In each episode of Disability After Dark, Canadian disability rights consulant Andrew Gurza has friendly, unguarded chats with people about what it’s really like to live with disabilities. Gurza and his guests discuss their struggles navigating a world lacking in accessibility, why that impacts their mental health and how they’ve come to find pride in their disability. When it comes to taboo subjects like sex and bathroom usage, Disability After Dark takes a lighthearted approach that is confidently unashamed.
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Not Another Anxiety Show
Health and wellness coach Kelli Walker uses her podcast, Not Another Anxiety Show, to explain to listeners that, although it can be scary, anxiety is a normal part of the human experience. Walker and expert guests describe why anxiety occurs in our brains and bodies and how it usually manifests—including stress, intrusive thoughts and panic attacks. They then provide information about coping exercises, how to turn down anxiety with mindfulness practices—and why it’s possible to live a fulfilled life with anxiety.
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Few mental health podcasts are as deep and piercing as Seen. Canadian hosts Nic Wayara, a Black queer woman, and Lala Matthen, a Brown queer woman, use Seen to broadcast their intimate mental health conversations. Close friends who hail from Vancouver, Wayara and Matthen are unafraid to share their most personal stories and vulnerabilities as they discuss success, love and their marginalized identities. But they look outward, too, speaking about the mental health impacts of white supremacy in the January 6th U.S. Capitol attack and Canada’s history of wrongs against Indigenous Peoples. Ultimately, Seen views mental health as not just about the self, but about connecting to and healing one’s broader community.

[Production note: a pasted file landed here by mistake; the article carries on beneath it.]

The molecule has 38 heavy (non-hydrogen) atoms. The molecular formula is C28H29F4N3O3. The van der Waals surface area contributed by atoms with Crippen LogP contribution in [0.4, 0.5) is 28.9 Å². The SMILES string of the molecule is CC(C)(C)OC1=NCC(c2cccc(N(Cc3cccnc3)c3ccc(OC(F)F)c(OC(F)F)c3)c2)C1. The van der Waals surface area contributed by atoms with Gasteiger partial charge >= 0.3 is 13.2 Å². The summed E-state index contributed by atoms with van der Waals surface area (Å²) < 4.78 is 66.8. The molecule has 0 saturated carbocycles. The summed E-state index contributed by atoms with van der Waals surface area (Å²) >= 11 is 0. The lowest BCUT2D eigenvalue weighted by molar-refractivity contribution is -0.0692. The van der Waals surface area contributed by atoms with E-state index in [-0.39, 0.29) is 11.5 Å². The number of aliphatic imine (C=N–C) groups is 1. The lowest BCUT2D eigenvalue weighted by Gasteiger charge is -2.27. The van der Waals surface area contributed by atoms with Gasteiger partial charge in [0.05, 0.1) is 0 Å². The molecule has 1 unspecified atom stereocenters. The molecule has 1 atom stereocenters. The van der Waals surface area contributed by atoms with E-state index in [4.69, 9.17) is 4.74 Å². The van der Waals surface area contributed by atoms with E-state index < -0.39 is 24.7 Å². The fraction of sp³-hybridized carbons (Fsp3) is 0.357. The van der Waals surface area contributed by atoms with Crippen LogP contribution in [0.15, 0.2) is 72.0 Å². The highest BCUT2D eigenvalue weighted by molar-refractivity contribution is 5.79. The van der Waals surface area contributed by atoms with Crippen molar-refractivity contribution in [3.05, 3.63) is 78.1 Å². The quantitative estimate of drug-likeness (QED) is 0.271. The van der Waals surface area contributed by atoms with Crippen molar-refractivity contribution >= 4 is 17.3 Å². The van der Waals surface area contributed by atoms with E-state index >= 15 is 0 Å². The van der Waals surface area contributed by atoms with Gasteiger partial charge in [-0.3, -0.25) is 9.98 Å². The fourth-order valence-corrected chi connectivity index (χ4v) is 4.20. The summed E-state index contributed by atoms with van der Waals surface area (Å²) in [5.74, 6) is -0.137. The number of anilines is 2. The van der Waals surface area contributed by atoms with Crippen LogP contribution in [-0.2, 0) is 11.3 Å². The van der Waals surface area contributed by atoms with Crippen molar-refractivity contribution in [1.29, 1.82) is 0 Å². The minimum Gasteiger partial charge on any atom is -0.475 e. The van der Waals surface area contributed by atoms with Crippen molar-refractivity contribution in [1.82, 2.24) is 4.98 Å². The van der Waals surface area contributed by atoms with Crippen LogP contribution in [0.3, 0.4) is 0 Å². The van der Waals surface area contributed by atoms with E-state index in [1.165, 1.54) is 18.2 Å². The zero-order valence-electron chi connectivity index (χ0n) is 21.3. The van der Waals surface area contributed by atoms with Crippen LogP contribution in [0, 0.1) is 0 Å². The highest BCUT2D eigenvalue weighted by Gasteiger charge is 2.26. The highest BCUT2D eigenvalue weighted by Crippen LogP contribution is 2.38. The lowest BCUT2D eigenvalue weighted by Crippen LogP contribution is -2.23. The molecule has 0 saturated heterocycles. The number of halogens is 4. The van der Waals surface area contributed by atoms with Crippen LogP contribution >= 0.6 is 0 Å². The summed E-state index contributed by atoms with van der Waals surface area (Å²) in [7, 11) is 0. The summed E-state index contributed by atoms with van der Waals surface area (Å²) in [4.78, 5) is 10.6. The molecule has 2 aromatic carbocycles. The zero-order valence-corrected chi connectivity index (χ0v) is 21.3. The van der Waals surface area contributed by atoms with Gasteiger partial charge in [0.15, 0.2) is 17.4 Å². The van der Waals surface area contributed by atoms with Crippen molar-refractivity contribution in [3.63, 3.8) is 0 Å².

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An easy mental health solution is an honest and funny conversation, which John Moe provides in his podcast Depresh Mode. Moe expands the scope of his previous podcast—The Hilarious World of Depression—to talk not only about depression but a myriad of mental health struggles with artists, entertainers and experts. Guests and topcis include comedian Patton Oswalt on grief, musician John Darnielle on drug addiction and podcaster Sarah Marshall on her ADHD. Depresh Mode gives grounded understanding into how mental health informs the work and lives of these fascinating guests, but in a way that’s inspiring and relatable to us all.
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Where Should We Begin
In Where Should We Begin, legendary psychotherapist and author Esther Perel takes listeners into her counseling sessions. The anonymous couples—who are troubled by differences in personality, sex drive, parenting approaches, work ethic and more—describe their insecurities and backgrounds while Perel shapes their confessions into an illuminating narrative with takeaways listeners can use in their own lives.
Overall, Perel’s calm and reasonable approach sets Where We Should Begin apart from the sensationalism often seen on cable TV relationship shows, creating a healthy space for reflecting on mental health in the realm of love and partnership.
Next, discover 10 of the best Canadian true crime podcasts.